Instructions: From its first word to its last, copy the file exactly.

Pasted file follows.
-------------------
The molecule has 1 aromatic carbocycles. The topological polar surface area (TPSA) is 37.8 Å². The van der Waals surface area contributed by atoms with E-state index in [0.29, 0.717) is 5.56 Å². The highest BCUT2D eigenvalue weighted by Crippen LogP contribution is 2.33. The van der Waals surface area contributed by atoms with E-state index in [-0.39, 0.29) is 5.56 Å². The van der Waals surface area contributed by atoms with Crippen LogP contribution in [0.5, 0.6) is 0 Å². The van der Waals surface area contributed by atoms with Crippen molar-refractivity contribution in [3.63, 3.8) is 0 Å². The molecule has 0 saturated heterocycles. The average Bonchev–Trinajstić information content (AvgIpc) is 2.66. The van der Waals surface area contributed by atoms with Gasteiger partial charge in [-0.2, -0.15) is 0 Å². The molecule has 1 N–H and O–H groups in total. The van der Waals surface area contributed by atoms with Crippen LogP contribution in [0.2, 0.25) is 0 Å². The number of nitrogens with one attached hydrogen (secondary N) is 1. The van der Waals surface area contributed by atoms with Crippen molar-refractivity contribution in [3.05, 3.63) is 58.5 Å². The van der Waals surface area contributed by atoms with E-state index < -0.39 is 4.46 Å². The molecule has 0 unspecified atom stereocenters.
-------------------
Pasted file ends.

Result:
The molecule has 1 aromatic carbocycles. The topological polar surface area (TPSA) is 37.8 Å². The van der Waals surface area contributed by atoms with E-state index in [0.29, 0.717) is 5.56 Å². The highest BCUT2D eigenvalue weighted by Crippen LogP contribution is 2.33. The van der Waals surface area contributed by atoms with E-state index in [-0.39, 0.29) is 5.56 Å². The van der Waals surface area contributed by atoms with Crippen LogP contribution in [0.5, 0.6) is 0 Å². The van der Waals surface area contributed by atoms with Crippen molar-refractivity contribution in [3.63, 3.8) is 0 Å². The molecule has 0 saturated heterocycles. The average Bonchev–Trinajstić information content (AvgIpc) is 2.66. The van der Waals surface area contributed by atoms with Gasteiger partial charge in [-0.2, -0.15) is 0 Å². The molecule has 1 N–H and O–H groups in total. The van der Waals surface area contributed by atoms with Crippen LogP contribution in [0.2, 0.25) is 0 Å². The number of nitrogens with one attached hydrogen (secondary N) is 1. The van der Waals surface area contributed by atoms with Crippen molar-refractivity contribution in [3.05, 3.63) is 58.5 Å². The van der Waals surface area contributed by atoms with E-state index < -0.39 is 4.46 Å². The molecule has 0 unspecified atom stereocenters.